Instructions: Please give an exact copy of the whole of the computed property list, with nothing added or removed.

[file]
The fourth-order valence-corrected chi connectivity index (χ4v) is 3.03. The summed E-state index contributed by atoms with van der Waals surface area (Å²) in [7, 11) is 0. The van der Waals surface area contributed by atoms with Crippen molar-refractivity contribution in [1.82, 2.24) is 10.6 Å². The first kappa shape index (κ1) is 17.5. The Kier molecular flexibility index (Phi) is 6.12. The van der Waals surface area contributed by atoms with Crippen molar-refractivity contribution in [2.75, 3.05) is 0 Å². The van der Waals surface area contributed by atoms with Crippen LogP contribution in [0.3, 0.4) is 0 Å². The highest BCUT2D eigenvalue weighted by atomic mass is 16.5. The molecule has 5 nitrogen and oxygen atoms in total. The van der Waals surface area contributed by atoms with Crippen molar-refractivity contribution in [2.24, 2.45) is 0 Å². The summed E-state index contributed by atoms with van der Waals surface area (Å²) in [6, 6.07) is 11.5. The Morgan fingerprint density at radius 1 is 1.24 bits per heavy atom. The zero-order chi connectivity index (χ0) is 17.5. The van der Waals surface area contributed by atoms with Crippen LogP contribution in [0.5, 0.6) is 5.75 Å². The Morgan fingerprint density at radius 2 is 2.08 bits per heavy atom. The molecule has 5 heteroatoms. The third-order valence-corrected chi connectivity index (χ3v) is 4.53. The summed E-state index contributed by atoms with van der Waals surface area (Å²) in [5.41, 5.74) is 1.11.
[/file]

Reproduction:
The fourth-order valence-corrected chi connectivity index (χ4v) is 3.03. The summed E-state index contributed by atoms with van der Waals surface area (Å²) in [7, 11) is 0. The van der Waals surface area contributed by atoms with Crippen molar-refractivity contribution in [1.82, 2.24) is 10.6 Å². The first kappa shape index (κ1) is 17.5. The Kier molecular flexibility index (Phi) is 6.12. The van der Waals surface area contributed by atoms with Crippen molar-refractivity contribution in [2.75, 3.05) is 0 Å². The van der Waals surface area contributed by atoms with Crippen LogP contribution in [0.3, 0.4) is 0 Å². The highest BCUT2D eigenvalue weighted by atomic mass is 16.5. The molecule has 5 nitrogen and oxygen atoms in total. The van der Waals surface area contributed by atoms with Crippen molar-refractivity contribution in [2.24, 2.45) is 0 Å². The summed E-state index contributed by atoms with van der Waals surface area (Å²) in [6, 6.07) is 11.5. The Morgan fingerprint density at radius 1 is 1.24 bits per heavy atom. The zero-order chi connectivity index (χ0) is 17.5. The van der Waals surface area contributed by atoms with Crippen LogP contribution in [0.5, 0.6) is 5.75 Å². The Morgan fingerprint density at radius 2 is 2.08 bits per heavy atom. The molecule has 5 heteroatoms. The third-order valence-corrected chi connectivity index (χ3v) is 4.53. The summed E-state index contributed by atoms with van der Waals surface area (Å²) in [5.41, 5.74) is 1.11.